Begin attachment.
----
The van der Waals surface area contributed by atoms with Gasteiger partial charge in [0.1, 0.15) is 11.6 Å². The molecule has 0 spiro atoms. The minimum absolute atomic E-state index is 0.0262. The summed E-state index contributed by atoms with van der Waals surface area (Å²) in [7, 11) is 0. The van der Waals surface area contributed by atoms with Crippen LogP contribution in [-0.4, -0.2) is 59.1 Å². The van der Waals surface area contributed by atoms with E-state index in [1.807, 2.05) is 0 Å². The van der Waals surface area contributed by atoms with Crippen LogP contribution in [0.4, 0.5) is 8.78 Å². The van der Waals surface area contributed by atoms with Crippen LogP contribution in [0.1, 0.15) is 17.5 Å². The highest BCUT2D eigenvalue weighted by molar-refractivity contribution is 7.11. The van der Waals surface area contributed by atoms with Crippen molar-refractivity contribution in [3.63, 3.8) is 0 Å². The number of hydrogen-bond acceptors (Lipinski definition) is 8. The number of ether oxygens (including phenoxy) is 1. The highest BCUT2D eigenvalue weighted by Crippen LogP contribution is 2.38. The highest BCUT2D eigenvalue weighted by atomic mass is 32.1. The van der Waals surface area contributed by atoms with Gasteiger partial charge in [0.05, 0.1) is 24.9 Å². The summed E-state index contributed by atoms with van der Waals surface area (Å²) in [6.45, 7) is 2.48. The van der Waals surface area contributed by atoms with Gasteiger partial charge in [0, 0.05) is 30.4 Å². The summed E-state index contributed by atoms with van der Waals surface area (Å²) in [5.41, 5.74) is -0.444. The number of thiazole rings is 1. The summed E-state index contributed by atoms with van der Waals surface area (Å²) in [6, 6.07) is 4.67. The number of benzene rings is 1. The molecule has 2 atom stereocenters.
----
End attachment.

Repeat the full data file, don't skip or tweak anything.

The van der Waals surface area contributed by atoms with Gasteiger partial charge in [0.1, 0.15) is 11.6 Å². The molecule has 0 spiro atoms. The minimum absolute atomic E-state index is 0.0262. The summed E-state index contributed by atoms with van der Waals surface area (Å²) in [7, 11) is 0. The van der Waals surface area contributed by atoms with Crippen LogP contribution in [-0.4, -0.2) is 59.1 Å². The van der Waals surface area contributed by atoms with E-state index in [1.807, 2.05) is 0 Å². The van der Waals surface area contributed by atoms with Crippen LogP contribution in [0.4, 0.5) is 8.78 Å². The van der Waals surface area contributed by atoms with Crippen LogP contribution in [0.1, 0.15) is 17.5 Å². The highest BCUT2D eigenvalue weighted by molar-refractivity contribution is 7.11. The van der Waals surface area contributed by atoms with Crippen molar-refractivity contribution in [3.63, 3.8) is 0 Å². The number of hydrogen-bond acceptors (Lipinski definition) is 8. The number of ether oxygens (including phenoxy) is 1. The highest BCUT2D eigenvalue weighted by Crippen LogP contribution is 2.38. The highest BCUT2D eigenvalue weighted by atomic mass is 32.1. The van der Waals surface area contributed by atoms with Gasteiger partial charge in [0.05, 0.1) is 24.9 Å². The summed E-state index contributed by atoms with van der Waals surface area (Å²) in [6.45, 7) is 2.48. The van der Waals surface area contributed by atoms with Gasteiger partial charge in [0, 0.05) is 30.4 Å². The summed E-state index contributed by atoms with van der Waals surface area (Å²) in [5.41, 5.74) is -0.444. The number of thiazole rings is 1. The summed E-state index contributed by atoms with van der Waals surface area (Å²) in [6, 6.07) is 4.67. The number of benzene rings is 1. The molecule has 2 atom stereocenters.